So that’s when the researchers turned to samples collected from arid environments in the North American Southwest. The DNA from eight well-preserved ancient gut samples were compared with the DNA of 789 modern samples. Half the modern samples came from people eating diets where most food comes from grocery stores, and the remainder came from people consuming non-industrialized foods mostly grown in their own communities.
The differences between microbiome populations were striking. For instance, a bacterium known as Treponema succinifaciens wasn’t in a single “industrialized” population’s microbiome the team analyzed, but it was in every single one of the eight ancient microbiomes. But researchers found the ancient microbiomes did match up more closely with modern non-industrialized population’s microbiomes.
The scientists found that almost 40% of the ancient microbial species had never been seen before. Kostic speculated on what caused the high genetic variability:
“In ancient cultures, the foods you’re eating are very diverse and can support a more eclectic collection of microbes,” Kostic said. “But as you move toward industrialization and more of a grocery-store diet, you lose a lot of nutrients that help to support a more diverse microbiome.”
Moreover, the ancient microbial populations incorporated fewer genes related to antibiotic resistance. The ancient samples also featured lower numbers of genes that produce proteins that degrade the intestinal mucus layer, which then can produce inflammation that is linked with various diseases.
Snow and several coauthors and museum collection managers also led a project to ensure the inclusion of Indigenous perspectives in the research.
“This was a really vital part of the work that had to accompany this kind of research,” she said. “Initially, we sent out multiple letters and emails and called the tribal historic preservation officers of all the recognized tribes in the Southwest region. Then we met with anyone who was interested, doing short presentations and answering questions and following up with interested parties.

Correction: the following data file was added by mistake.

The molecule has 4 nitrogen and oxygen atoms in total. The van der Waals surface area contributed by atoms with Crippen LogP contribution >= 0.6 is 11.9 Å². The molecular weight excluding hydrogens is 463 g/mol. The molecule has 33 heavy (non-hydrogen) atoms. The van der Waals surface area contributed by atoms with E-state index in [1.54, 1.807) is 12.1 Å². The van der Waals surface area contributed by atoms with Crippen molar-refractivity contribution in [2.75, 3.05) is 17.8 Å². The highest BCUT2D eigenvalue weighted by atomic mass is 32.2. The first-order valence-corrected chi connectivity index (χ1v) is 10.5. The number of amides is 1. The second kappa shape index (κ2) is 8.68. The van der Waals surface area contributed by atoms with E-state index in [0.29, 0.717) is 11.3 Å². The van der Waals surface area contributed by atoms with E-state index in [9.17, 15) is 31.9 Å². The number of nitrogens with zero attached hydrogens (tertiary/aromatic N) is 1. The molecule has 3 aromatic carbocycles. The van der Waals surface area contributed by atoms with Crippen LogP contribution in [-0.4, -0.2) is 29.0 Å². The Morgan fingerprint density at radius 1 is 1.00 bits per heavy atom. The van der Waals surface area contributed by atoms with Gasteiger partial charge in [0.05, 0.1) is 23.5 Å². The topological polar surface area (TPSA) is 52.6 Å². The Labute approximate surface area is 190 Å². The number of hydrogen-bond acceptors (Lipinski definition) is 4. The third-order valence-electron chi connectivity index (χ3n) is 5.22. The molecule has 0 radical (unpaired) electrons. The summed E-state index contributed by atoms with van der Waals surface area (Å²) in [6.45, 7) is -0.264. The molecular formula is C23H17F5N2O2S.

“The feedback we received was noteworthy, in that we needed to keep in mind that these paleofeces have to ties their ancestors, and we needed to be – and hopefully have been – as respectful as possible about them,” she said. “There is a long history of misuse of genetic data from Indigenous communities, and we strove to be mindful of this by meeting and speaking with as many people as possible to obtain their insights and perspectives. We hope that this will set a precedent for us as scientists and others working with genetic material from Indigenous communities past and present.”
Snow said the research overall revealed some fascinating things.
“The biggest finding is that the gut microbiome in the past was far more diverse than today – and this loss of diversity is something we are seeing in humans around the world,” she said. “It’s really important that we learn more about these little microorganisms and what they do for us in our symbiotic relationships.
“In the end, it could make us all healthier.”
Contact: Meradeth Snow, UM associate professor and Department of Anthropology co-chair, 406-243-2693, firstname.lastname@example.org.